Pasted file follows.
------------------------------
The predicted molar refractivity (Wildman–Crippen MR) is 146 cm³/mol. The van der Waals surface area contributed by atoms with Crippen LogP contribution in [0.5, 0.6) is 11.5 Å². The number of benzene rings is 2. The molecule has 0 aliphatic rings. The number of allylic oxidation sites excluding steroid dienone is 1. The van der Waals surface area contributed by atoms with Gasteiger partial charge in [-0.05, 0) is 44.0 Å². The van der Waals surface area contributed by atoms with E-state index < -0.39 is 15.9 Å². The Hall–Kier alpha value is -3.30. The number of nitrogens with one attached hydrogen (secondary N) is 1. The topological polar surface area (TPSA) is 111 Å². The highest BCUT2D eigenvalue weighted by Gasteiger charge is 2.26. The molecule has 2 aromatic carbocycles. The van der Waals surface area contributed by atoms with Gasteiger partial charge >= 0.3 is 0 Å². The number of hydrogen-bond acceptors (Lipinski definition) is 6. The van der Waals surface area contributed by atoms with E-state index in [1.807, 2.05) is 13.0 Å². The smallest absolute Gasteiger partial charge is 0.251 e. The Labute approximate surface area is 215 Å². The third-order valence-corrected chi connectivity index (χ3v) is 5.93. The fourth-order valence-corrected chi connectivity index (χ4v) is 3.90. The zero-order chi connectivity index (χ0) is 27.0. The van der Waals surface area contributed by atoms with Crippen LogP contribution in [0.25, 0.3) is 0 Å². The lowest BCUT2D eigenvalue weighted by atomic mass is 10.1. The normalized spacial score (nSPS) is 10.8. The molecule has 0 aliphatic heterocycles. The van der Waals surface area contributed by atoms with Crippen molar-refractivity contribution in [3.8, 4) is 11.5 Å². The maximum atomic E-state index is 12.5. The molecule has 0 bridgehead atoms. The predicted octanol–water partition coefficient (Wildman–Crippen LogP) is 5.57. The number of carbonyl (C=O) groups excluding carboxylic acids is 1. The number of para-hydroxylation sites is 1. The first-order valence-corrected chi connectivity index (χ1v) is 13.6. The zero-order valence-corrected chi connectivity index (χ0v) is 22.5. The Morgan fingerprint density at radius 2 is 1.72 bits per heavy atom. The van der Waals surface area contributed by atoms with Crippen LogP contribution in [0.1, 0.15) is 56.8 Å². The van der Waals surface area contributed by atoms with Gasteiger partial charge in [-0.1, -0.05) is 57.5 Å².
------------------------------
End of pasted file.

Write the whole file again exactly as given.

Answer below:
The predicted molar refractivity (Wildman–Crippen MR) is 146 cm³/mol. The van der Waals surface area contributed by atoms with Crippen LogP contribution in [0.5, 0.6) is 11.5 Å². The number of benzene rings is 2. The molecule has 0 aliphatic rings. The number of allylic oxidation sites excluding steroid dienone is 1. The van der Waals surface area contributed by atoms with Gasteiger partial charge in [-0.05, 0) is 44.0 Å². The van der Waals surface area contributed by atoms with E-state index < -0.39 is 15.9 Å². The Hall–Kier alpha value is -3.30. The number of nitrogens with one attached hydrogen (secondary N) is 1. The topological polar surface area (TPSA) is 111 Å². The highest BCUT2D eigenvalue weighted by Gasteiger charge is 2.26. The molecule has 2 aromatic carbocycles. The van der Waals surface area contributed by atoms with Gasteiger partial charge >= 0.3 is 0 Å². The number of hydrogen-bond acceptors (Lipinski definition) is 6. The van der Waals surface area contributed by atoms with E-state index in [1.807, 2.05) is 13.0 Å². The smallest absolute Gasteiger partial charge is 0.251 e. The Labute approximate surface area is 215 Å². The third-order valence-corrected chi connectivity index (χ3v) is 5.93. The fourth-order valence-corrected chi connectivity index (χ4v) is 3.90. The zero-order chi connectivity index (χ0) is 27.0. The van der Waals surface area contributed by atoms with Crippen LogP contribution in [0.25, 0.3) is 0 Å². The lowest BCUT2D eigenvalue weighted by atomic mass is 10.1. The normalized spacial score (nSPS) is 10.8. The molecule has 0 aliphatic heterocycles. The van der Waals surface area contributed by atoms with Crippen molar-refractivity contribution in [3.8, 4) is 11.5 Å². The maximum atomic E-state index is 12.5. The molecule has 0 bridgehead atoms. The predicted octanol–water partition coefficient (Wildman–Crippen LogP) is 5.57. The number of carbonyl (C=O) groups excluding carboxylic acids is 1. The number of para-hydroxylation sites is 1. The first-order valence-corrected chi connectivity index (χ1v) is 13.6. The zero-order valence-corrected chi connectivity index (χ0v) is 22.5. The Morgan fingerprint density at radius 2 is 1.72 bits per heavy atom. The van der Waals surface area contributed by atoms with Crippen LogP contribution in [0.1, 0.15) is 56.8 Å². The van der Waals surface area contributed by atoms with Gasteiger partial charge in [-0.1, -0.05) is 57.5 Å².